[Beth] admits this could be done with just about any microcontroller (although it would need to be clocked at a multiple of 4.096 MHz for a 32kHz audio stream), but we really appreciate the work that went into bit-banging this signal.

Video of [Nick] at Gadget Gangster playing around with digital audio on a Propeller after the break.

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Propeller proto board has you flying in no time


[Parker] was in need of a Propeller development board to make working on his projects easier. More often than not, when he needed to prototype something, he would pull the only one he had on hand from his home made pinball machine, and replace it when finished. This was time consuming and cumbersome, so he decided he needed a better way of doing things.

He looked into purchasing a Gadget Gangster proto board which allows you to use a Propeller much like an Arduino, complete with support for shields and the like. Unfortunately, they were sold out and he was in a hurry to finish up a project. Rather than wait, he decided to build his own proto board, which would be more flexible than the COTS version – allowing him to add things like an Analog to Digital converter without having to use a shield.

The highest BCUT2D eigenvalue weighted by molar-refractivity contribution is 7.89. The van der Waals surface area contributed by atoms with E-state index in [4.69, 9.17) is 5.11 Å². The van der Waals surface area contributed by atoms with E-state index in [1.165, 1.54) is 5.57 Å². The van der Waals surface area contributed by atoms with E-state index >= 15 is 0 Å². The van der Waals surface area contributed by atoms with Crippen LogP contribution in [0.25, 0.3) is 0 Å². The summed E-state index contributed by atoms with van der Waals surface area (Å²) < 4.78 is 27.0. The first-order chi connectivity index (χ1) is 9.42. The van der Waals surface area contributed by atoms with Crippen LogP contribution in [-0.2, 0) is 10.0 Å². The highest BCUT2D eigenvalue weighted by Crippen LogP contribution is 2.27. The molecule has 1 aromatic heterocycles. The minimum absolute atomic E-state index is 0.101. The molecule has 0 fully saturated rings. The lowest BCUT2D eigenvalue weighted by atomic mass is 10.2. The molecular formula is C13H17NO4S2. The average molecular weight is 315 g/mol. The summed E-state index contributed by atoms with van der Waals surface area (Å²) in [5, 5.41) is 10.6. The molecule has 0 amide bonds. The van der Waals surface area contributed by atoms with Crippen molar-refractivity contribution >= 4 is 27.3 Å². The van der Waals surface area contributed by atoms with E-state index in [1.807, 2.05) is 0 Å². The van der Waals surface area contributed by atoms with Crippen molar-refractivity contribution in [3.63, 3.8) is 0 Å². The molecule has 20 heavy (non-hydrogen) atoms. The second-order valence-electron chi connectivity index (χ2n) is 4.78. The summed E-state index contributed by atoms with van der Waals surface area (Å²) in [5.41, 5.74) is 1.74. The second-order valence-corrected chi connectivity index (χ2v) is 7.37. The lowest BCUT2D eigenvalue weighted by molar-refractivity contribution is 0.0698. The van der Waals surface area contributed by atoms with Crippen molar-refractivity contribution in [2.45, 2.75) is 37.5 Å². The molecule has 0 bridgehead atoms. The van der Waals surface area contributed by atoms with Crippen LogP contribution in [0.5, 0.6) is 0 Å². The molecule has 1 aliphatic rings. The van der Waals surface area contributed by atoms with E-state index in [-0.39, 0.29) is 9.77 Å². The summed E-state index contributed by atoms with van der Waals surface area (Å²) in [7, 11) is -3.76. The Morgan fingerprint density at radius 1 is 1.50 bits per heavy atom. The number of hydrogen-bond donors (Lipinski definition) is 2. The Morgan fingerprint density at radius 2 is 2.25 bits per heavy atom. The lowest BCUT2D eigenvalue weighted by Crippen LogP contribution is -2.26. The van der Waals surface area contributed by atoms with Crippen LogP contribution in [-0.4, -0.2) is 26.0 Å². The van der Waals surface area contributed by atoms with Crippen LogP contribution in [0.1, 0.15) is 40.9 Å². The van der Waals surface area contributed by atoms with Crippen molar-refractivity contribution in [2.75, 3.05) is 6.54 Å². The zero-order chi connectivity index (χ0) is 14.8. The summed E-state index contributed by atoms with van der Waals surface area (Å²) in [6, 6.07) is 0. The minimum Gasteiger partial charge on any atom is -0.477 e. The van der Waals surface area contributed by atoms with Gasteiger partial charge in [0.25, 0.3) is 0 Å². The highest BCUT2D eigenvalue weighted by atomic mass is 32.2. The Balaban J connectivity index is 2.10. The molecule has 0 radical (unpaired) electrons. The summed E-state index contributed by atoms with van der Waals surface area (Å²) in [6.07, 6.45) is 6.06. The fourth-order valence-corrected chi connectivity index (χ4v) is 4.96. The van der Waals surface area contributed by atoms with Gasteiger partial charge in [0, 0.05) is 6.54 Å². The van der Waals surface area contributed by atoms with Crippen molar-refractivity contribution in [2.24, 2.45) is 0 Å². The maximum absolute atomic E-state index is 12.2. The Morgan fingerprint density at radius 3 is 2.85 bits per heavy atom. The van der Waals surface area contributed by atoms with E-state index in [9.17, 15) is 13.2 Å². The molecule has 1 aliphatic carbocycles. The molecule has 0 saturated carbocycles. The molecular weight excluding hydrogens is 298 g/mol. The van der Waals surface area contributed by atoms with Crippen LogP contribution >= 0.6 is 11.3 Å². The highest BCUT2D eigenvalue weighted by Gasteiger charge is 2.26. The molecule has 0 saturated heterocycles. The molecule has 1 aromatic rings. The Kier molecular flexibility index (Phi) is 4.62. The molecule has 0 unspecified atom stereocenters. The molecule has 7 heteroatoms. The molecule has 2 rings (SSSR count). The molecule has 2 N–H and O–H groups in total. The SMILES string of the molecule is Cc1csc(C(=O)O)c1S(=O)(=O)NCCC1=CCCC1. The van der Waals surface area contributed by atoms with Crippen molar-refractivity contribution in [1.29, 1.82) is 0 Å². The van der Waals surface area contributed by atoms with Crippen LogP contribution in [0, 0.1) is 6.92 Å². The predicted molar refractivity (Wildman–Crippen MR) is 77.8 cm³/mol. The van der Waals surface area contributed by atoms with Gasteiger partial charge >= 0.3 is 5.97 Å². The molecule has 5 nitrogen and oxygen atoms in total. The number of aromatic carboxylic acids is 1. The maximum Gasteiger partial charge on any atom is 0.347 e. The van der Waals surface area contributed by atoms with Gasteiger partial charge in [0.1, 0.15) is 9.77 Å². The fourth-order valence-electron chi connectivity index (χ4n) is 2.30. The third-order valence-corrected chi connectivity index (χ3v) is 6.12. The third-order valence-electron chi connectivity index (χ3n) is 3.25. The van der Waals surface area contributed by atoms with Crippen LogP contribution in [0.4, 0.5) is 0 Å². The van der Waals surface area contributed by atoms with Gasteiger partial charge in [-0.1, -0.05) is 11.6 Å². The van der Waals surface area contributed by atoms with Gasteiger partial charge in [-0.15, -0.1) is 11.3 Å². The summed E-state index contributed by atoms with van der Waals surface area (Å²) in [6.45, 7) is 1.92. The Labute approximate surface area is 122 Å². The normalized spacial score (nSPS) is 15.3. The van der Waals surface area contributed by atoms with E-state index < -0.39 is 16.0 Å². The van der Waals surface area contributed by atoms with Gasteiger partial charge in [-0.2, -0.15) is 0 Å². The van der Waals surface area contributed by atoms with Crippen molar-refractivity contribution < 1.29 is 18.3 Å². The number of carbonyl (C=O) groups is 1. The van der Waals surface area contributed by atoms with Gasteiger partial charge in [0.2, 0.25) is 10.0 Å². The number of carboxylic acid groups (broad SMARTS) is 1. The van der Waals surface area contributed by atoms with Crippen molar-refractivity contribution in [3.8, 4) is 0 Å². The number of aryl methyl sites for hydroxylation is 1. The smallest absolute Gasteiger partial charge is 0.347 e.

He looked around online and found some schematics to follow, and had his proto board constructed in no time. It gets the job done and looks quite clean, considering it was put together using perf board.

Keep reading to see a video walkthrough of the Propeller development board construction.

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Remote-controlled tank tread robot will walk the dog for you


Instructables user [IAMTHEBOT] recently finished building his robot which can be controlled by a human using an R/C transmitter, via a PC, or through its built-in object avoidance system. The robot doesn’t seem to have a name, though Johnny Five might be appropriate.

The robot was built using plenty of erector set parts, as well as a Lynx motion tank tread kit. The robot is crammed full of controllers, including a Propeller USB servo controller which operates the arms, and a pair of Parallax motor controllers to manage the tread movement. A pair of Parallax Stamp controllers are used to drive these controllers as well as to manage the remainder of the robot’s functions.

The robot’s head consists of a custom pan and tilt wireless camera system, which allows him to drive it around from the comfort of his home, while watching the video stream on his PC. The robot also has the ability to roam around autonomously, avoiding objects using a ping sensor that can be mounted where the camera is currently located. It seems all that’s missing is Steve Guttenberg.

As you can see in the videos below, the robot manages pretty well on all sorts of surfaces, and even walks this guy’s dogs.

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What Development Board to Use? (Part Two)

We asked for responses to our last Development Board post, and you all followed through. We got comments, forum posts, and emails filled with your opinions. Like last time, there is no way we could cover every board, so here are a few more that seemed to be popular crowd choices. Feel free to keep sending us your favorite boards, we may end up featuring them at a later date!